Best Life: Consider an air purifier for smoke and dust

Best Life: Air purifier can help with smoke and dust particles

MEMPHIS, Tenn. (WMC/CONSUMER REPORTS) - The recent wildfires in the U.S. have created hazardous air-quality conditions across vast stretches of land. Even people who aren’t affected by the fires are now thinking about smoke and dust pollution. Could an air purifier help? Consumer Reports reveals some simple steps to improve indoor air quality.

As of early October, wildfires had burned more than 4.1 million acres across the U.S., including more than 2.6 million acres in California alone. Even if you live far away from the fires and aren’t in immediate danger, smoke can travel hundreds—even thousands—of miles from the source. But can an air purifier help clean up indoor air?

An air purifier is actually your first line of defense when it comes to smoke caused by wildfires. And CR says it’s not just wildfire smoke that’s concerning. Indoor sources like fireplaces, candles and incense, and even nearby pollution outside can affect indoor air quality.

In its laboratory tests of air purifiers, CR injects contaminants like smoke and dust into a controlled chamber to see how well a unit reduces the number of particles in the air. The faster an air purifier can remove those particles, the better the score.

The Blueair Blue Pure 211+ for $300 earns a rating of Excellent for clearing out smoke particles at all of its three speeds. For less money, and if you can stand a bit of noise, CR recommends the Honeywell 50250 for $220. It’s a very cost-effective air purifier.

The best thing you can do is to use an air purifier with other methods that help improve indoor air quality.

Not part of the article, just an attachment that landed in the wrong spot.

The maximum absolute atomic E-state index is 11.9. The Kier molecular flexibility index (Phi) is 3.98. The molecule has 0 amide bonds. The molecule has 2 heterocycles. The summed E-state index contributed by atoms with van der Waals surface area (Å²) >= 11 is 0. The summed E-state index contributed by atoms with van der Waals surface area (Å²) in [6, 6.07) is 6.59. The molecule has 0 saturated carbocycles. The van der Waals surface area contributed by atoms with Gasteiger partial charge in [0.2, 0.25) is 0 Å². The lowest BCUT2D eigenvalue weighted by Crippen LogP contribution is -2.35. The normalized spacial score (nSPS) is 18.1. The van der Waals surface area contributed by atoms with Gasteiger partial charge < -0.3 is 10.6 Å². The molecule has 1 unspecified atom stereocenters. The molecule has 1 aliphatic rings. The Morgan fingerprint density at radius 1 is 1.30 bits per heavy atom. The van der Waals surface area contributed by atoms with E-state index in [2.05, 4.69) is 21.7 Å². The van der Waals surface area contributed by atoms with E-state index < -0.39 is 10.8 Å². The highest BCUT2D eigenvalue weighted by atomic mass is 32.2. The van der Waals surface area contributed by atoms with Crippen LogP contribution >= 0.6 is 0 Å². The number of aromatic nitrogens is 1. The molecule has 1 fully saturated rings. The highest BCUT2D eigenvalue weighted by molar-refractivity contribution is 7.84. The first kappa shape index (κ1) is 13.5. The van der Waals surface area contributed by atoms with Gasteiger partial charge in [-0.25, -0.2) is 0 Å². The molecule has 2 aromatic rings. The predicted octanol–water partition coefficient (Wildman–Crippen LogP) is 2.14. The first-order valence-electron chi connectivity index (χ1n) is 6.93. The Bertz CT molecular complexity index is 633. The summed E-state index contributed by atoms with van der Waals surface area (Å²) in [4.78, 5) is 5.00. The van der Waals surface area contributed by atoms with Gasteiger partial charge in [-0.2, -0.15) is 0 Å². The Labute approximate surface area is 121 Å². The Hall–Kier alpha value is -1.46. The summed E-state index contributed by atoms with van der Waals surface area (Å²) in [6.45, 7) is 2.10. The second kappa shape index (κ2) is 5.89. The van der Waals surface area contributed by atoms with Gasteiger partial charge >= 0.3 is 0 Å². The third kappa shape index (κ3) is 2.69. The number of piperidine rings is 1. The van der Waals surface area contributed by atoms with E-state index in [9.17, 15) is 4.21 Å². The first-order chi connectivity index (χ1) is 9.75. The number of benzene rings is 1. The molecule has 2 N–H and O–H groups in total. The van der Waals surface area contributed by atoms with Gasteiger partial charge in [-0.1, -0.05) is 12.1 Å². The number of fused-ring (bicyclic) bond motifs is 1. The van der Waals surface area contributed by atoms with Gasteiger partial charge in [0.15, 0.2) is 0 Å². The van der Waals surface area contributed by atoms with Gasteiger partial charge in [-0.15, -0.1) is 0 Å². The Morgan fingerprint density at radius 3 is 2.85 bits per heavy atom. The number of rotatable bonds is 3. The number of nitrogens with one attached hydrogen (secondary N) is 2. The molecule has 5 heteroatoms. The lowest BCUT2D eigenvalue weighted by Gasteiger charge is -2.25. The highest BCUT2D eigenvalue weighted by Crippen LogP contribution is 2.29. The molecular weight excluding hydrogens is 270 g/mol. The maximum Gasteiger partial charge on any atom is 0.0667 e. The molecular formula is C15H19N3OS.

To maximize the effectiveness of an air purifier, follow these tips:

Close all of your windows and doors tightly, and seal any air leaks with weather stripping or even masking tape if that’s all you’ve got.

Try spending the bulk of your time in a room with as few windows as possible. That room shouldn’t have a fireplace or anything else that vents to the outside. Use an air purifier in the room, keep it running 24/7, and change the filter as soon as the indicator light comes on. If you can’t change it right away, keep it running; a dirty filter is better than no filter.

CR says that while a HEPA filter is great for reducing smoke particles, it won’t remove smoke odors. For that, be sure your purifier also has a large carbon filter. The filter for the recommended Blueair model contains activated carbon, which can help with smoke odors. The Honeywell also contains a carbon filter. Both air purifiers also have filter indicator lights.

“Consumer Reports TV News” is published by Consumer Reports. Consumer Reports is a not-for-profit organization that does not accept advertising and does not have any commercial relationship with any advertiser or sponsor on this site.

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